Settling in Fruita
In the 1880s, pioneers from The Church of Jesus Christ of Latter-day Saints settled in what is now the north-central part of the national park, creating a small community that originally went by the name Junction. They started planting trees for both food and income. By the turn of the 20th century, they were successful enough that the town’s name was changed to Fruita, and it became known as the Eden of Wayne County due to its large orchards that thrived amid the Fremont River Valley. Apples, cherries, apricots, pears, peaches and plums were just some of the fruits that did well in this environment.
The small community continued until 1955 when Fruita was purchased by the National Park Service (NPS) to be part of Capitol Reef National Park. While there are a few buildings that remain from the original settlement, such as the Gifford Homestead, what stands out to most are the orchards, which remain a part of the “historic landscape” preserved here.
The NPS has maintained the orchards since it acquired the property, using the same heritage techniques as the pioneers who planted them. The flood irrigation ditches dug in the 1880s are still being used, and the staff for the NPS practice pruning, pest management, planting, mapping and grafting in a similar fashion to a hundred years ago. The central goal is to preserve a healthy orchard.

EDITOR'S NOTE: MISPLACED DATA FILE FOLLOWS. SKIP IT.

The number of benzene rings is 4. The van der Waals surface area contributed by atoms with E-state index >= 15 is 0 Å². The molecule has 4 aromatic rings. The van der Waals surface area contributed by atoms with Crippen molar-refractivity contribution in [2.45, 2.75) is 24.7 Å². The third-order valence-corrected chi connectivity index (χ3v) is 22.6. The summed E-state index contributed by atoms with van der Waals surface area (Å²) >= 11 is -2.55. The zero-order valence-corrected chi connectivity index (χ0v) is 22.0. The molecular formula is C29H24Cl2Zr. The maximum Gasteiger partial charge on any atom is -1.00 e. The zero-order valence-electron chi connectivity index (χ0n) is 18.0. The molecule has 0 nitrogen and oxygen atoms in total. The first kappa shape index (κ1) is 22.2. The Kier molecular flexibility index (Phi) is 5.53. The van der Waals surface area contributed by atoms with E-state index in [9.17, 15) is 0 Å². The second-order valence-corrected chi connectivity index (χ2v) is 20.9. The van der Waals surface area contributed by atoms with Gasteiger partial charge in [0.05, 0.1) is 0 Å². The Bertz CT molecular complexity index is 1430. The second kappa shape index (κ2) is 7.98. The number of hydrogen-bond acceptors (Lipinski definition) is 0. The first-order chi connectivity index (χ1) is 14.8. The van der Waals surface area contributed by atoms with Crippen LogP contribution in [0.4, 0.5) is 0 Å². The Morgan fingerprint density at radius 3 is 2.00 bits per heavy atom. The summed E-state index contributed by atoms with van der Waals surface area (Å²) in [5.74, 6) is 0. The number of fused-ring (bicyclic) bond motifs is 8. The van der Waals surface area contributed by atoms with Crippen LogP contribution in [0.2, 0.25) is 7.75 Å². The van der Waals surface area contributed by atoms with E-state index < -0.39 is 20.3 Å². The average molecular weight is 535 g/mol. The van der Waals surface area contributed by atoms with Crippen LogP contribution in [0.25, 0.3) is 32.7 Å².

How To Visit Capitol Reef’s Orchards
The orchards are open for visitors to explore any unlocked grounds and even consume ripe fruit on their visit. In the spring, the area is a popular spot to see the blossoming fruit trees. While the dates will change each year depending on the climate, the cherry, apricot, peach and pear trees generally blossom March to April, and the apple trees are usually April to May.
The NPS has a wealth of information on the fruit varieties that are available in the park. To get specific fruit blossoms and harvest times, you can call the Capitol Reef information line at 435-425-3791 (press #1 for visitor information and #5 for the fruit hotline). Also, follow the park’s Facebook and Twitter feeds for details.
Harvest Season & Picking Fruit
The orchards begin producing fruit as early as June when the cherries start to arrive. Fruit may not be picked until the designated harvests start, and you’ll see signs in the orchards that note which are open for picking.
You must pay for fruit that’s picked. A self-pay station — with scales and price listings — is located at the entrance to the orchards. Climbing fruit trees is not permitted, and ladders and fruit-picking tools are available to help visitors with the harvest. Visitors are also asked to bring their own bags for collecting.
Like the blossoming, the harvest varies from year to year. But in general, you’ll find it follows this schedule:
- Cherries: Mid-June to early July
- Apricots: July
- Peaches: August
- Pears: August
- Apples: September thru mid-October
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